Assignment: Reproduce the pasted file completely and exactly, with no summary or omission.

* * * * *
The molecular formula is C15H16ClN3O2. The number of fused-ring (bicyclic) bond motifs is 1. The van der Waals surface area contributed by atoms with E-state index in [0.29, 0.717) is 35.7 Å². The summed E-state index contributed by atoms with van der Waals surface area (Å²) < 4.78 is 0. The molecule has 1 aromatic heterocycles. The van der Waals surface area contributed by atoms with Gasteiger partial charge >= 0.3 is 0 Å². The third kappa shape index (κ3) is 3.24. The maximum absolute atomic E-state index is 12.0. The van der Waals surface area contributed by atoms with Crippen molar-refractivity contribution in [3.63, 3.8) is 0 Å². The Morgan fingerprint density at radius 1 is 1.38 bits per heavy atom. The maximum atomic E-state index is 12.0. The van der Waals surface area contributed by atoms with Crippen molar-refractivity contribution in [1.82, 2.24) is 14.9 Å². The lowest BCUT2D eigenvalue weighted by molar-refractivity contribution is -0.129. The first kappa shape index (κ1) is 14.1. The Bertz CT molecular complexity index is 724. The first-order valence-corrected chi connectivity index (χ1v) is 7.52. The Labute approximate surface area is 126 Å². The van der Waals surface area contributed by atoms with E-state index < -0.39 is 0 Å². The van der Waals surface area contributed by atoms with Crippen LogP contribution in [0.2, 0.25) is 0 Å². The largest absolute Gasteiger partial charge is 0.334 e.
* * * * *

The molecular formula is C15H16ClN3O2. The number of fused-ring (bicyclic) bond motifs is 1. The van der Waals surface area contributed by atoms with E-state index in [0.29, 0.717) is 35.7 Å². The summed E-state index contributed by atoms with van der Waals surface area (Å²) < 4.78 is 0. The molecule has 1 aromatic heterocycles. The van der Waals surface area contributed by atoms with Gasteiger partial charge >= 0.3 is 0 Å². The third kappa shape index (κ3) is 3.24. The maximum absolute atomic E-state index is 12.0. The van der Waals surface area contributed by atoms with Crippen molar-refractivity contribution in [3.63, 3.8) is 0 Å². The Morgan fingerprint density at radius 1 is 1.38 bits per heavy atom. The maximum atomic E-state index is 12.0. The van der Waals surface area contributed by atoms with Crippen molar-refractivity contribution in [1.82, 2.24) is 14.9 Å². The lowest BCUT2D eigenvalue weighted by molar-refractivity contribution is -0.129. The first kappa shape index (κ1) is 14.1. The Bertz CT molecular complexity index is 724. The first-order valence-corrected chi connectivity index (χ1v) is 7.52. The Labute approximate surface area is 126 Å². The van der Waals surface area contributed by atoms with E-state index < -0.39 is 0 Å². The van der Waals surface area contributed by atoms with Crippen LogP contribution in [0.2, 0.25) is 0 Å². The largest absolute Gasteiger partial charge is 0.334 e.